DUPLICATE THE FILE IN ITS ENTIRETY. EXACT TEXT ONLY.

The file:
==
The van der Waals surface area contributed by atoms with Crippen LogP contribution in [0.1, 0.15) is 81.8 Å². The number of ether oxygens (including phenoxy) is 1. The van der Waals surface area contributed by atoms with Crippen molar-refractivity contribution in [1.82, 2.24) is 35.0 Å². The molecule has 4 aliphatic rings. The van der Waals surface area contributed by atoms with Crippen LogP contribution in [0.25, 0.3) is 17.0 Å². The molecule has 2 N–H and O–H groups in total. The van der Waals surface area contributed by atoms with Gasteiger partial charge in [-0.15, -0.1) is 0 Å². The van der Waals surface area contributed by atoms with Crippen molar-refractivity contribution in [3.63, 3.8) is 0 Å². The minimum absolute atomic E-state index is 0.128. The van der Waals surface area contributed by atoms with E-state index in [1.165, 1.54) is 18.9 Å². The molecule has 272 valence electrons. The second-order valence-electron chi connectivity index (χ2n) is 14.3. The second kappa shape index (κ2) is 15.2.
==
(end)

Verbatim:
The van der Waals surface area contributed by atoms with Crippen LogP contribution in [0.1, 0.15) is 81.8 Å². The number of ether oxygens (including phenoxy) is 1. The van der Waals surface area contributed by atoms with Crippen molar-refractivity contribution in [1.82, 2.24) is 35.0 Å². The molecule has 4 aliphatic rings. The van der Waals surface area contributed by atoms with Crippen LogP contribution in [0.25, 0.3) is 17.0 Å². The molecule has 2 N–H and O–H groups in total. The van der Waals surface area contributed by atoms with Gasteiger partial charge in [-0.15, -0.1) is 0 Å². The van der Waals surface area contributed by atoms with Crippen molar-refractivity contribution in [3.63, 3.8) is 0 Å². The minimum absolute atomic E-state index is 0.128. The van der Waals surface area contributed by atoms with E-state index in [1.165, 1.54) is 18.9 Å². The molecule has 272 valence electrons. The second-order valence-electron chi connectivity index (χ2n) is 14.3. The second kappa shape index (κ2) is 15.2.